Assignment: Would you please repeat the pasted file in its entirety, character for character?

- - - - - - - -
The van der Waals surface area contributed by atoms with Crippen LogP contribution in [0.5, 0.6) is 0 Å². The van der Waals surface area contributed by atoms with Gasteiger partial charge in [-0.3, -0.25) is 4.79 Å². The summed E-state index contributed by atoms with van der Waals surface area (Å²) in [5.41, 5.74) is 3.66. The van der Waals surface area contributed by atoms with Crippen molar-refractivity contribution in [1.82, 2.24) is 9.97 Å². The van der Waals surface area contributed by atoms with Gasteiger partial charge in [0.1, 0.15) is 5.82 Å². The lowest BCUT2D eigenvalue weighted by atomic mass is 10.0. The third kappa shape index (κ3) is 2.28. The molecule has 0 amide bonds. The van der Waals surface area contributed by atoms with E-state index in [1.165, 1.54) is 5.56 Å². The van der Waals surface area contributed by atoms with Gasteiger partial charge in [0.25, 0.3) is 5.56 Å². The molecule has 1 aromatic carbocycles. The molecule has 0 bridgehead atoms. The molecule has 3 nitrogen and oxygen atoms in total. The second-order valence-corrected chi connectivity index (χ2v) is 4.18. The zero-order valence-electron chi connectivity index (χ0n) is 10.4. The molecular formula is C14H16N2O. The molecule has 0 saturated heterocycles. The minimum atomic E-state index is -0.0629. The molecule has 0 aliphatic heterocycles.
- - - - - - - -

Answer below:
The van der Waals surface area contributed by atoms with Crippen LogP contribution in [0.5, 0.6) is 0 Å². The van der Waals surface area contributed by atoms with Gasteiger partial charge in [-0.3, -0.25) is 4.79 Å². The summed E-state index contributed by atoms with van der Waals surface area (Å²) in [5.41, 5.74) is 3.66. The van der Waals surface area contributed by atoms with Crippen molar-refractivity contribution in [1.82, 2.24) is 9.97 Å². The van der Waals surface area contributed by atoms with Gasteiger partial charge in [0.1, 0.15) is 5.82 Å². The lowest BCUT2D eigenvalue weighted by atomic mass is 10.0. The third kappa shape index (κ3) is 2.28. The molecule has 0 amide bonds. The van der Waals surface area contributed by atoms with E-state index in [1.165, 1.54) is 5.56 Å². The van der Waals surface area contributed by atoms with Gasteiger partial charge in [0.25, 0.3) is 5.56 Å². The molecule has 1 aromatic carbocycles. The molecule has 0 bridgehead atoms. The molecule has 3 nitrogen and oxygen atoms in total. The second-order valence-corrected chi connectivity index (χ2v) is 4.18. The zero-order valence-electron chi connectivity index (χ0n) is 10.4. The molecular formula is C14H16N2O. The molecule has 0 saturated heterocycles. The minimum atomic E-state index is -0.0629. The molecule has 0 aliphatic heterocycles.